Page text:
What You Need to Know: Exercise may help keep the brain robust among people who have an increased risk of developing Alzheimer’s disease, according to an inspiring new study. Even moderate amounts of physical activity may help to slow the progression of one of the most dreaded diseases associated with aging.
Background: Alzheimer’s disease is characterized by a gradual and then quickening loss of memory and cognitive functioning. All of us are vulnerable. But in recent years, scientists have found that individuals with a specific variant of a gene (known as the APOE epsilon4 allele or e4 gene for short) have a substantially increased risk of developing the disease. Brain imaging shows that a memory center (hippocampus) is considerably shrunken among those with Alzheimer’s disease. But, a previous study published in 2011 showed that exercise can slow progression among those with the e4 gene. What that study did not do, however, was look at brain structure.
The Evidence: Researchers at the Cleveland Clinic (Ohio, USA) recruited almost 100 older men and women, ages 65 to 89, many of whom had a family history of Alzheimer’s disease. At the study start, about have the population was found to carry the e4 gene. None showed signs of memory loss beyond what would be expected to be normal for their age.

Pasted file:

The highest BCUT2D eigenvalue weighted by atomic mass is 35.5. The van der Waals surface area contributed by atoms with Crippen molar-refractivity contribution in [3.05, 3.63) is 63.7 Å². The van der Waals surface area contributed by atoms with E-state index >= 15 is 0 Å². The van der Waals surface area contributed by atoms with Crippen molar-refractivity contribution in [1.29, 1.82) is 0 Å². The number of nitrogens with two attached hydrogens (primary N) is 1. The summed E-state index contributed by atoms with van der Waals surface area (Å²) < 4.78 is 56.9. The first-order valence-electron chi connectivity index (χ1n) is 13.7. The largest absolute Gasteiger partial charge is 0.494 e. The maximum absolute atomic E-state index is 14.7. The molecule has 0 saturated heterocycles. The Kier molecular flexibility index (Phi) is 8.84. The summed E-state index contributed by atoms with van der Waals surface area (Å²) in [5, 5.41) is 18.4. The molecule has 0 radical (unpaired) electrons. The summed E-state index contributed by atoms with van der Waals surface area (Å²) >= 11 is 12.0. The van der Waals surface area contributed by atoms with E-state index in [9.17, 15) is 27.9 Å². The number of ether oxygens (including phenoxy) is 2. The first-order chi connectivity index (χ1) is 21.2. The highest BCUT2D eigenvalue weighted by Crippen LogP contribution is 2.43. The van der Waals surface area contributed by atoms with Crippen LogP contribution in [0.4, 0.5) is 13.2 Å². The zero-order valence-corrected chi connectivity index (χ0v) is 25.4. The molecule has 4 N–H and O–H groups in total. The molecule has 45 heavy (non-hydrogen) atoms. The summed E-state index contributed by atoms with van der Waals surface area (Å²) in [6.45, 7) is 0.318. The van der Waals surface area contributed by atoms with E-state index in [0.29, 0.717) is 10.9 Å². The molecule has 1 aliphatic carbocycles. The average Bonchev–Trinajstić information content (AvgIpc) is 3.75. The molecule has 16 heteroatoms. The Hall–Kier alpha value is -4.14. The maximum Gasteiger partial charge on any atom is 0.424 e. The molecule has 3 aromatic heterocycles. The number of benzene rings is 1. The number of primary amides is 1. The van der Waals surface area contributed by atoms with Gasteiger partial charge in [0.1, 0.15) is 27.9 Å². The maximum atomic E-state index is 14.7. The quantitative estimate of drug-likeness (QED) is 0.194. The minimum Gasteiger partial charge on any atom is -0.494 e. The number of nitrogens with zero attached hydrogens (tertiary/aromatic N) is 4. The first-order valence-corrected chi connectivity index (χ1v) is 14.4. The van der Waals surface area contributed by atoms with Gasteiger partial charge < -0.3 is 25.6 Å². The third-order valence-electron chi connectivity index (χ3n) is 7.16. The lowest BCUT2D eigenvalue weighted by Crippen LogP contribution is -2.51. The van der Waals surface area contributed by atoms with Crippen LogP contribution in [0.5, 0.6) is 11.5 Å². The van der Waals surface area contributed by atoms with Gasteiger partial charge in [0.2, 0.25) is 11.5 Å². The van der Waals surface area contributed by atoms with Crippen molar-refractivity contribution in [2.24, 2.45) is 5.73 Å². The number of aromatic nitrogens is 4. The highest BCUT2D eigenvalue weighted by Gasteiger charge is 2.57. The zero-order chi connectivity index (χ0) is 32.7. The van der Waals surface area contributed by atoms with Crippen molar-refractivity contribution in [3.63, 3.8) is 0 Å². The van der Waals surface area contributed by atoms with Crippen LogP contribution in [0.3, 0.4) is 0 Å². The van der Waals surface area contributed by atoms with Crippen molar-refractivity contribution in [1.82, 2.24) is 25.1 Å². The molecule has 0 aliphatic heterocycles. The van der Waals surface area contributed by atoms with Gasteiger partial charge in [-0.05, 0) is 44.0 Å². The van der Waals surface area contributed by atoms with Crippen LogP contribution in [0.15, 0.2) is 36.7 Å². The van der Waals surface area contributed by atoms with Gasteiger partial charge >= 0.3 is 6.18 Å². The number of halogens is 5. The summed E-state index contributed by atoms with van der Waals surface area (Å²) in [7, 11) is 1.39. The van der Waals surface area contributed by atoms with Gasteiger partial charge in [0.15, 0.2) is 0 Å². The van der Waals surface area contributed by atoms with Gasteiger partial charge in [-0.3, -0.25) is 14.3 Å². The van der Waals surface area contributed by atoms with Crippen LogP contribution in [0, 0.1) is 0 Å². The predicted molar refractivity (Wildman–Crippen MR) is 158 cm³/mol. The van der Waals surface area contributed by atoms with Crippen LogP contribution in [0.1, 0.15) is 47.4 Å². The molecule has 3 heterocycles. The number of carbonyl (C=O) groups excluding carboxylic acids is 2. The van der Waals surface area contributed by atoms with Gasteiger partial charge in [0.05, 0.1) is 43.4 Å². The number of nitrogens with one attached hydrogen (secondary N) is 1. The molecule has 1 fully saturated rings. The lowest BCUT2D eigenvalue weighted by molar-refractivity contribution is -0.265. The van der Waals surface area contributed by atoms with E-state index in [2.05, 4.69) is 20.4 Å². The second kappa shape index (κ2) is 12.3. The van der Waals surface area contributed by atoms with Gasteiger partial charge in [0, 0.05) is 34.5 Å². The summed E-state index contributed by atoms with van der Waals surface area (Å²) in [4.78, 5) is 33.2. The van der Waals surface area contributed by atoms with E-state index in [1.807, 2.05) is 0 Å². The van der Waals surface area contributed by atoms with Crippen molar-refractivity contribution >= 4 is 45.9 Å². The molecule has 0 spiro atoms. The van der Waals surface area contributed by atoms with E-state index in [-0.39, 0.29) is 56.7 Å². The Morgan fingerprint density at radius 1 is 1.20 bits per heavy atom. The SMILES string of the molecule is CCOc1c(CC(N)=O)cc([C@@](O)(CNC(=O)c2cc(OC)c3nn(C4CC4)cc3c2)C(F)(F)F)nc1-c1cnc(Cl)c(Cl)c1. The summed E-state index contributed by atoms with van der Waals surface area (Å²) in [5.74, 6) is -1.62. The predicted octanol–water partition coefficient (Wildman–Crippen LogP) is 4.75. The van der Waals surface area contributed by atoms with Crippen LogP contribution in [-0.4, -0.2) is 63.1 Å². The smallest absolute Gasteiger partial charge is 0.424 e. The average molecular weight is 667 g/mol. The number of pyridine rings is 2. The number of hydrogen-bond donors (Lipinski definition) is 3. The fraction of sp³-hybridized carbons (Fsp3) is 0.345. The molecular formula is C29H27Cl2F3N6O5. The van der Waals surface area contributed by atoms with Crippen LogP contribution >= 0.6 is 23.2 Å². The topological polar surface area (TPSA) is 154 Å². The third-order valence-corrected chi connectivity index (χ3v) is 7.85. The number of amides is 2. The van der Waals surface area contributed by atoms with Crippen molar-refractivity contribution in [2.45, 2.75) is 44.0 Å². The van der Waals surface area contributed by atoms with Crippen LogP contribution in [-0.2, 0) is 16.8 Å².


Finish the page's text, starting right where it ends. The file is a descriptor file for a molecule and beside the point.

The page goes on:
- Investigators asked the volunteers how often and intensely they exercised. About half didn’t move at all. But the other half walked, jogged, or otherwise exercised moderately a few times every week.
- The researchers then did brain scans on the participants. Eighteen months later, they repeated the scan. In this short interval, those with the e4 gene who did not exercise had significant shrinkage of their hippocampus (memory center): It shrank by about 3%. Those who had the e4 gene and regularly exercised had no such shrinkage! Finally those without the e4 gene had little change in the hippocampus.
My Take: Why not get up and move? I’m Dr. Michael Hunter.
The small print: The material presented herein is informational only, and is not designed to provide specific guidance for an individual. Please check with a valued health care provider with any questions or concerns. As for me, I am a Harvard- , Yale- and UPenn-educated radiation oncologist, and I practice in the Seattle, WA (USA) area. I feel genuinely privileged to be able to share with you. If you enjoyed today’s offering, please consider clicking the follow button at the bottom of this page.
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Reference: Physical activity reduces hippocampal atrophy in elders at genetic risk for Alzheimer’s disease. Front Aging Neurosci 2014; 6: 61.